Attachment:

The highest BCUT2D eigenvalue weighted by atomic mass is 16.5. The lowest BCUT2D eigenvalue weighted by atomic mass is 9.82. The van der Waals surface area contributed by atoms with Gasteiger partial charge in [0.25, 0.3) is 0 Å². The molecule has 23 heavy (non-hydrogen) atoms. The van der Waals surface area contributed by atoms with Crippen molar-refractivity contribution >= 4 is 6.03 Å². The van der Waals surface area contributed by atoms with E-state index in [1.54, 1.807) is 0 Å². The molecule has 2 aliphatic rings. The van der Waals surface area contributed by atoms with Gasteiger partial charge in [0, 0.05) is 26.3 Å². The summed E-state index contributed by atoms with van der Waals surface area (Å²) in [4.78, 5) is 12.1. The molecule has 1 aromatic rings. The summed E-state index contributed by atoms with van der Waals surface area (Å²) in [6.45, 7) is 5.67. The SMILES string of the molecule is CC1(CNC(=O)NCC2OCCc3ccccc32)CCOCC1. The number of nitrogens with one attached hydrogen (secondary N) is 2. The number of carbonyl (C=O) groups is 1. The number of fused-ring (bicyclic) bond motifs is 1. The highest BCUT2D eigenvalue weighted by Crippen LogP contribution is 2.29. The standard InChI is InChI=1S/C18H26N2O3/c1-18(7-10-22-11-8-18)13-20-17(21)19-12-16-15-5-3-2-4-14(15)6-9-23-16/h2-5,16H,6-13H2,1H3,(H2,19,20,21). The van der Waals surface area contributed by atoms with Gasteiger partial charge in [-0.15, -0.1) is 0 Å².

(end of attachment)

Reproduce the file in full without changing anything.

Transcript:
The highest BCUT2D eigenvalue weighted by atomic mass is 16.5. The lowest BCUT2D eigenvalue weighted by atomic mass is 9.82. The van der Waals surface area contributed by atoms with Gasteiger partial charge in [0.25, 0.3) is 0 Å². The molecule has 23 heavy (non-hydrogen) atoms. The van der Waals surface area contributed by atoms with Crippen molar-refractivity contribution >= 4 is 6.03 Å². The van der Waals surface area contributed by atoms with E-state index in [1.54, 1.807) is 0 Å². The molecule has 2 aliphatic rings. The van der Waals surface area contributed by atoms with Gasteiger partial charge in [0, 0.05) is 26.3 Å². The summed E-state index contributed by atoms with van der Waals surface area (Å²) in [4.78, 5) is 12.1. The molecule has 1 aromatic rings. The summed E-state index contributed by atoms with van der Waals surface area (Å²) in [6.45, 7) is 5.67. The SMILES string of the molecule is CC1(CNC(=O)NCC2OCCc3ccccc32)CCOCC1. The number of nitrogens with one attached hydrogen (secondary N) is 2. The number of carbonyl (C=O) groups is 1. The number of fused-ring (bicyclic) bond motifs is 1. The highest BCUT2D eigenvalue weighted by Crippen LogP contribution is 2.29. The standard InChI is InChI=1S/C18H26N2O3/c1-18(7-10-22-11-8-18)13-20-17(21)19-12-16-15-5-3-2-4-14(15)6-9-23-16/h2-5,16H,6-13H2,1H3,(H2,19,20,21). The van der Waals surface area contributed by atoms with Gasteiger partial charge in [-0.15, -0.1) is 0 Å².